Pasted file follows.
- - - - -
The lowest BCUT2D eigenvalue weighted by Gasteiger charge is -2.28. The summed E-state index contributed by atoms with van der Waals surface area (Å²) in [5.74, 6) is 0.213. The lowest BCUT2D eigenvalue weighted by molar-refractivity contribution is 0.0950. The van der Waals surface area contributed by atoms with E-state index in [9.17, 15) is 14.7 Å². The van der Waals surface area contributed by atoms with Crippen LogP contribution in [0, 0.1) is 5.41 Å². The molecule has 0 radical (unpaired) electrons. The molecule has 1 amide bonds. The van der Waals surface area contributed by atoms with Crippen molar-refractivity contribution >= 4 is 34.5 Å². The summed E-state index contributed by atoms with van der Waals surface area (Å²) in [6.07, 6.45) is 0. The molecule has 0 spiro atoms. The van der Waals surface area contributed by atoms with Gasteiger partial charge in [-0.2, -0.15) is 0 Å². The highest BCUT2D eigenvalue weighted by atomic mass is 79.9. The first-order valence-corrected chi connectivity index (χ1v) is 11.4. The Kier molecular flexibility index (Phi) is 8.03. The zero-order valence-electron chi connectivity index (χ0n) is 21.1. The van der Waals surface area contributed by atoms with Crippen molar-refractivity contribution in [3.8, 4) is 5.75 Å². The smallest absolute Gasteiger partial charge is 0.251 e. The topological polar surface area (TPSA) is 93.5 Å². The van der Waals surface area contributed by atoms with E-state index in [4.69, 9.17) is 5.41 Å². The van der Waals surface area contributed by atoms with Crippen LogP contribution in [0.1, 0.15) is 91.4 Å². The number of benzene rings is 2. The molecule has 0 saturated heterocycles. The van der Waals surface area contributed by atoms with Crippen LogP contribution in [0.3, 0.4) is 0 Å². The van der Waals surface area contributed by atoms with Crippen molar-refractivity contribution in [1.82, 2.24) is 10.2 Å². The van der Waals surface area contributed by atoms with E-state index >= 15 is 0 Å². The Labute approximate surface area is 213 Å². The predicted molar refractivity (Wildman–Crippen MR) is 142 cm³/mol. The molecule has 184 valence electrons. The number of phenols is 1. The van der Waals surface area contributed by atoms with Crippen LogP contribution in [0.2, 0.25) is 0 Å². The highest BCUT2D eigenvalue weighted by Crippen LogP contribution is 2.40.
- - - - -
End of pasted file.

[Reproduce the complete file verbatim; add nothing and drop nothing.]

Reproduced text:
The lowest BCUT2D eigenvalue weighted by Gasteiger charge is -2.28. The summed E-state index contributed by atoms with van der Waals surface area (Å²) in [5.74, 6) is 0.213. The lowest BCUT2D eigenvalue weighted by molar-refractivity contribution is 0.0950. The van der Waals surface area contributed by atoms with E-state index in [9.17, 15) is 14.7 Å². The van der Waals surface area contributed by atoms with Crippen LogP contribution in [0, 0.1) is 5.41 Å². The molecule has 0 radical (unpaired) electrons. The molecule has 1 amide bonds. The van der Waals surface area contributed by atoms with Crippen molar-refractivity contribution >= 4 is 34.5 Å². The summed E-state index contributed by atoms with van der Waals surface area (Å²) in [6.07, 6.45) is 0. The molecule has 0 spiro atoms. The van der Waals surface area contributed by atoms with Gasteiger partial charge in [-0.2, -0.15) is 0 Å². The highest BCUT2D eigenvalue weighted by atomic mass is 79.9. The first-order valence-corrected chi connectivity index (χ1v) is 11.4. The Kier molecular flexibility index (Phi) is 8.03. The zero-order valence-electron chi connectivity index (χ0n) is 21.1. The van der Waals surface area contributed by atoms with Crippen molar-refractivity contribution in [3.8, 4) is 5.75 Å². The smallest absolute Gasteiger partial charge is 0.251 e. The topological polar surface area (TPSA) is 93.5 Å². The van der Waals surface area contributed by atoms with E-state index in [4.69, 9.17) is 5.41 Å². The van der Waals surface area contributed by atoms with Crippen LogP contribution in [0.1, 0.15) is 91.4 Å². The number of benzene rings is 2. The molecule has 0 saturated heterocycles. The van der Waals surface area contributed by atoms with Crippen LogP contribution in [0.3, 0.4) is 0 Å². The van der Waals surface area contributed by atoms with Crippen molar-refractivity contribution in [1.82, 2.24) is 10.2 Å². The van der Waals surface area contributed by atoms with E-state index >= 15 is 0 Å². The Labute approximate surface area is 213 Å². The predicted molar refractivity (Wildman–Crippen MR) is 142 cm³/mol. The molecule has 184 valence electrons. The number of phenols is 1. The van der Waals surface area contributed by atoms with Crippen LogP contribution in [0.2, 0.25) is 0 Å². The highest BCUT2D eigenvalue weighted by Crippen LogP contribution is 2.40.